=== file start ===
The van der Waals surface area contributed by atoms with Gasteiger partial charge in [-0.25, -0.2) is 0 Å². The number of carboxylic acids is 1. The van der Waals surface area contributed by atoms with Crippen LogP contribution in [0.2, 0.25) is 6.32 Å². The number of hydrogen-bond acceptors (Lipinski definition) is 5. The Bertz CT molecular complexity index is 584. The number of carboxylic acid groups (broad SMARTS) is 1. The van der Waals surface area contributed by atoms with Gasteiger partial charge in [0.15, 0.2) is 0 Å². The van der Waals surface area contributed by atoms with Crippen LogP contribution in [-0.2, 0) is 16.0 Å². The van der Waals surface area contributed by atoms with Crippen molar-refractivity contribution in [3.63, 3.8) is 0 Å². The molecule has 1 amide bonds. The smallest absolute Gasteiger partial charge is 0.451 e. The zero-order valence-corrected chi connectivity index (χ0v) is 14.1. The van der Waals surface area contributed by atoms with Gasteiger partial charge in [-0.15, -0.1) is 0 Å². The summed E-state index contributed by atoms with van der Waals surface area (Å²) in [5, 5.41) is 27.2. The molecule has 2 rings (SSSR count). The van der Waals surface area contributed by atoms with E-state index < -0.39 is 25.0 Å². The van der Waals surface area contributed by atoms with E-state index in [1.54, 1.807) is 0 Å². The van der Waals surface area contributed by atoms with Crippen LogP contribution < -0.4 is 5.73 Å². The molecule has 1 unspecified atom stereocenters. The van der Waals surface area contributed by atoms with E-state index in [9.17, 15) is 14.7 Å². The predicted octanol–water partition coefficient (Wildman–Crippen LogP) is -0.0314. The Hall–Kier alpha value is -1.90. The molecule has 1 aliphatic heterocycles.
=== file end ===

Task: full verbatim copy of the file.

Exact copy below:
The van der Waals surface area contributed by atoms with Gasteiger partial charge in [-0.25, -0.2) is 0 Å². The number of carboxylic acids is 1. The van der Waals surface area contributed by atoms with Crippen LogP contribution in [0.2, 0.25) is 6.32 Å². The number of hydrogen-bond acceptors (Lipinski definition) is 5. The Bertz CT molecular complexity index is 584. The number of carboxylic acid groups (broad SMARTS) is 1. The van der Waals surface area contributed by atoms with Gasteiger partial charge in [0.15, 0.2) is 0 Å². The van der Waals surface area contributed by atoms with Crippen LogP contribution in [-0.2, 0) is 16.0 Å². The van der Waals surface area contributed by atoms with Crippen molar-refractivity contribution in [3.63, 3.8) is 0 Å². The molecule has 1 amide bonds. The smallest absolute Gasteiger partial charge is 0.451 e. The zero-order valence-corrected chi connectivity index (χ0v) is 14.1. The van der Waals surface area contributed by atoms with Gasteiger partial charge in [-0.15, -0.1) is 0 Å². The summed E-state index contributed by atoms with van der Waals surface area (Å²) in [5, 5.41) is 27.2. The molecule has 2 rings (SSSR count). The van der Waals surface area contributed by atoms with E-state index < -0.39 is 25.0 Å². The van der Waals surface area contributed by atoms with E-state index in [1.54, 1.807) is 0 Å². The van der Waals surface area contributed by atoms with Crippen LogP contribution < -0.4 is 5.73 Å². The molecule has 1 unspecified atom stereocenters. The van der Waals surface area contributed by atoms with E-state index in [9.17, 15) is 14.7 Å². The predicted octanol–water partition coefficient (Wildman–Crippen LogP) is -0.0314. The Hall–Kier alpha value is -1.90. The molecule has 1 aliphatic heterocycles.